Title: Re: How I fixed my clock.
Post by: willie g on July 24, 2007, 07:38:58 AM
The clock in my 80 ta (in my avatar) keeps perfect time but the tach doesn't work.Can't have it all can we? ;)
Title: Re: How I fixed my clock.
Post by: Keith on December 16, 2007, 12:46:18 AM
Wow, what can I say. That was awesome.

Thanks!

I decided to attempt to fix my clock and actually did it so I decided to post what I did here and maybe I can save some of you the money that it costs to send yours out to have it done.  Its actually more work getting the clock out and putting it back in than getting it going.

The clock is actually about 95% mechanical and 5% electric and believe it or not the problem is most likely in the electric.

1. Remove your  under column trim piece and your dash bezel.

2. Hold the knob that you set the time with with one hand and using a very small screwdriver remove the screw from the knob and remove the knob.

(http://i80.photobucket.com/albums/j195/sdragon555/Img_0067.jpg)

3. Remove the screws holding in the speedo guage cluster, pull the cluster out and disconnect the tach wires, speedo wires, and speedo cable etc and gently remove the guage cluster.

4. Remove the plastic face from the cluster and the black trim piece.

5. Remove the Lights from the backside of the cluster.  I only took the stuff off of the tach side of the cluster but if you didn't want to chance damaging your printed circuit you could remove all of the lights and screws and take the circuit out.

(http://i80.photobucket.com/albums/j195/sdragon555/Img_0066.jpg)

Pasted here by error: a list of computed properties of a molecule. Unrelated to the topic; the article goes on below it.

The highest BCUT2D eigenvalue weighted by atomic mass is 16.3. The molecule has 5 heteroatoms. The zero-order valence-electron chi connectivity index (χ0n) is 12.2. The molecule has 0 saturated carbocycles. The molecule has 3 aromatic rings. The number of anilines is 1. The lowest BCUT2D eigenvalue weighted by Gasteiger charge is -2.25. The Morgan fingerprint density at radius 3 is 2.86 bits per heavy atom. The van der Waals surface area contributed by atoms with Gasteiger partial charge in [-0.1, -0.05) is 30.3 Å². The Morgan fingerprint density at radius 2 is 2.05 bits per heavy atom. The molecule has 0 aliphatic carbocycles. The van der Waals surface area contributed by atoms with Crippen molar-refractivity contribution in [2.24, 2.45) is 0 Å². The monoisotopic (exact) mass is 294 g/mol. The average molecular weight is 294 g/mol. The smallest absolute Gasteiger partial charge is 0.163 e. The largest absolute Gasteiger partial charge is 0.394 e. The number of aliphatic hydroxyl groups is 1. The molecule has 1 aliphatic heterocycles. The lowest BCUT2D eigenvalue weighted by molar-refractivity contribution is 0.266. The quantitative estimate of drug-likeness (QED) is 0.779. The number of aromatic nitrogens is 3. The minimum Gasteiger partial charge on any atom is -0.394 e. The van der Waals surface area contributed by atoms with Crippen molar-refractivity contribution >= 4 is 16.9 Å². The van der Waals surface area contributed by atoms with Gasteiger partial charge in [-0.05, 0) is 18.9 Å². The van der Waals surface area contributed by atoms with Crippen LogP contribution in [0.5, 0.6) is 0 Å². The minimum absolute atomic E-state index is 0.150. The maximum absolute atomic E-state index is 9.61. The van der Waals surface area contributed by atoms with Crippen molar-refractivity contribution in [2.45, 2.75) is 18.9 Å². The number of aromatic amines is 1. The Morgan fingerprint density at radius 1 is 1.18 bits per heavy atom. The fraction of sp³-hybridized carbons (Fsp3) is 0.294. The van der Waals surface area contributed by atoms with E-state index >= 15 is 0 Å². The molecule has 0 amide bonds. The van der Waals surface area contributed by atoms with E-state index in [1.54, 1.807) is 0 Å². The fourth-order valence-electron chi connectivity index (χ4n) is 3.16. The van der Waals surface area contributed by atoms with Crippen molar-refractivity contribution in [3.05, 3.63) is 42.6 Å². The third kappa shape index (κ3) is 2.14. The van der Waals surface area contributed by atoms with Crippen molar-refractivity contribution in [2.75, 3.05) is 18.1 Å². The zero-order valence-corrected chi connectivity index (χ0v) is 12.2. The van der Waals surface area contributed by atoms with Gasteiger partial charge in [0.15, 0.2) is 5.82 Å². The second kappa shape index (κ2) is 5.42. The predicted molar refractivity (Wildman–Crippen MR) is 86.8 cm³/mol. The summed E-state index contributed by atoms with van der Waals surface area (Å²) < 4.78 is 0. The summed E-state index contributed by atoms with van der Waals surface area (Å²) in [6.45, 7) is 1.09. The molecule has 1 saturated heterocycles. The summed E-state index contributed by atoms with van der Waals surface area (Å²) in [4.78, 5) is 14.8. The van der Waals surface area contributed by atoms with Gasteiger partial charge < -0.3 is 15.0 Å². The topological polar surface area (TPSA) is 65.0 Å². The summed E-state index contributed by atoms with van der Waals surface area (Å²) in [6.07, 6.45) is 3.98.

6. Remove the screws and 2 nuts circled in purple.  Then the yellow ones.  The 3 circled in yellow are the 3 main ones holding in the tach.

(http://i80.photobucket.com/albums/j195/sdragon555/Img_0065.jpg)

7. Gently lift up on the printed circuit and pull the tach patially out.  It will not come out from the backside, you just need to lift it out far enough to disconnect the red and black wires for the clock.

(http://i80.photobucket.com/albums/j195/sdragon555/Img_0064.jpg)

8. After wires are disconnected gently lower tach back into cluster, turn cluster over and remove the tach from the front.

9. When the tach is out turn it over and remove the 2 screws holding in the clock.

(http://i80.photobucket.com/albums/j195/sdragon555/Img_0063.jpg)

10. Once the clock is out gently remove the second hand by pulling straight out.  I recommend using your fingernails if you can.  The paint on the face of the second hand is very delicate.  I pulled a little of the paint off using needlenose pliers and ended up having to repaint the face when I put it back together.  Once the second hand is off you can use needlenoses to pull off the minute then hour hand by pulling straight back.  Once the needles are off use a small screw driver to slightly bend out the 3 tabs holding the clock face on.  Only bend them just enough to remove the clock face.

(http://i80.photobucket.com/albums/j195/sdragon555/Img_0061.jpg)

11.  Once the clock face is off turn the unit over and again gently bend out the 3 tabs enough to seperate the clock housing.

(http://i80.photobucket.com/albums/j195/sdragon555/Img_0059.jpg)

12.  Once the unit is apart you can do quite a few things.  First drop a little 3 n 1 oil on the gears. Then you can test to see if the clock functions mechanically.  Do this by using your finger to move the contact indicated by the right arrow all the way to the right.  This will load the spring and if the unit is mechanically ok your clock will start to work !!.  If your clock is mechanically ok take a little fine grit sandpaper or something similar to clean the contacts up ( indicated by the two yellow arrows).  This is all you really need to do.  You can test the unit by hooking it up to your battery using jumper wires ( Black wire to the body, red to positive cable).  Once the unit has power to it what will happen is when the spring tension pulls the 2 contacts together and electrical charge will throw the right contact all the way to the right and the spring takes over again.